Banks are increasingly turning down companies seeking financing to pay for debt-laden takeovers after the recent market rout left them saddled with debt from earlier deals.They highlighted banks balking over Carlyle Group's Veritas buyout:
Credit Suisse Group AG, Jefferies Group LLC and Wells Fargo & Co. are among the firms turning down new requests for financing—typically from low-rated companies—as they retreat from the lucrative but risky business of backing debt-heavy buyouts, people familiar with the matter say.
In November, a group including Bank of America Corp., Morgan Stanley, UBS Group AG and Jefferies struggled to sell about $5 billion of loans and bonds they had guaranteed for Carlyle Group LP’s $8 billion buyout of Symantec Corp.’s Veritas data-storage unit, according to people familiar with the matter. Investors balked at buying the debt after Veritas reported a sharp decline in quarterly earnings, the people said.The market for buying and selling companies cycles based on corporate valuations and deal financing. Investors are smacking down junk this NCAA basketball tournament season. Ironically the East final will be played in the Wells Fargo Center.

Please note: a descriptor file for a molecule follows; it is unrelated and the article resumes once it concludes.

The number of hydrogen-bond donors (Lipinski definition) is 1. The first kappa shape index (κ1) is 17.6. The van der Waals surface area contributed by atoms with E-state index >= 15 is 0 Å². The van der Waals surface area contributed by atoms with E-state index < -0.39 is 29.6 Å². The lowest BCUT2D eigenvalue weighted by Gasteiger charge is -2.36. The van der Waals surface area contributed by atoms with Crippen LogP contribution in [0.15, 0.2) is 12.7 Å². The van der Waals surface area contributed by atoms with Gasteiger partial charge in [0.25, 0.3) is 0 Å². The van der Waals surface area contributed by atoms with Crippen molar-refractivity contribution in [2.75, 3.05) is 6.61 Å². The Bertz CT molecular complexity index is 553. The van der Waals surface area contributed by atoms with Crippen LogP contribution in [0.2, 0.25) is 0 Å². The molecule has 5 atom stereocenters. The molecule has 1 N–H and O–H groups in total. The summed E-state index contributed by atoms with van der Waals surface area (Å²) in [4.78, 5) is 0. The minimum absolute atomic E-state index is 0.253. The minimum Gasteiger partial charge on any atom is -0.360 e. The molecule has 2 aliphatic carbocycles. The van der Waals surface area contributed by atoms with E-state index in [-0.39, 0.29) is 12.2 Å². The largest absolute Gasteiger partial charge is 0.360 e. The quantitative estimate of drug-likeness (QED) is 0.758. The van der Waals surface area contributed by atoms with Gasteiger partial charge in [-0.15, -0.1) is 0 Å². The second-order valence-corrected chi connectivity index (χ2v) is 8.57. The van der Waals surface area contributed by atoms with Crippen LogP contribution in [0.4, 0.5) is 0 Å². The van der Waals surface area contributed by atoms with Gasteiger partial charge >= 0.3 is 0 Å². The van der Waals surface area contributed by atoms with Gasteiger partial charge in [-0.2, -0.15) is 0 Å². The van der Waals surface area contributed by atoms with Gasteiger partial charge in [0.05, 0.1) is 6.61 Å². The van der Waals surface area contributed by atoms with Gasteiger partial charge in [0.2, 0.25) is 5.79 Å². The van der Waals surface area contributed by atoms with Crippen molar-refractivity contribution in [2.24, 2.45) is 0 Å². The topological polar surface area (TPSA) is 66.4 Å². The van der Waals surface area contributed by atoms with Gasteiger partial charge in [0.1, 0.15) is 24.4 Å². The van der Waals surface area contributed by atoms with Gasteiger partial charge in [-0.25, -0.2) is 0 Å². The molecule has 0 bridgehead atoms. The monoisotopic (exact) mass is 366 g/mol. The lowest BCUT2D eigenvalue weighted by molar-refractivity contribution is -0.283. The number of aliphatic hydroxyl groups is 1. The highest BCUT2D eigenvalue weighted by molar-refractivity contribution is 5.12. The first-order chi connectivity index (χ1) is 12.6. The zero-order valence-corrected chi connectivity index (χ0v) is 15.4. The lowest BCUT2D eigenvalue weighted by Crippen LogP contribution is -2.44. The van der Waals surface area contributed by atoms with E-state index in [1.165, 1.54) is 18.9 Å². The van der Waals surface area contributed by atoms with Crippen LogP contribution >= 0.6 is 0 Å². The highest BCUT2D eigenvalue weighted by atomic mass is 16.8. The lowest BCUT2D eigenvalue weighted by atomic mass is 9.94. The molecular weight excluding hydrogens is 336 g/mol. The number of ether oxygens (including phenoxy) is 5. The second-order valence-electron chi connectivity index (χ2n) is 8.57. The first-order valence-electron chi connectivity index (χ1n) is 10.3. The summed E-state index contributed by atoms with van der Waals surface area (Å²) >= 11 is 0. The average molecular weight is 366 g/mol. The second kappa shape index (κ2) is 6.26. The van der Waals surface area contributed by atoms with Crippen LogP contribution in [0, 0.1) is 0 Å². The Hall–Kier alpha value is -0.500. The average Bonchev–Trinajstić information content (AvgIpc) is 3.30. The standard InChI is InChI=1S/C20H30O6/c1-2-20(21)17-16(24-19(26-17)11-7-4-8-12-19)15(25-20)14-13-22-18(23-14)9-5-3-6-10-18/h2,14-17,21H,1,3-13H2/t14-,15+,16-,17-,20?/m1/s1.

Carlyle ultimately renegotiated the deal in January at a price about $1 billion lower. Even so, the banks have yet to sell the loans and would face a loss of at least $250 million if they tried to unload the debt in current market conditions, bankers say.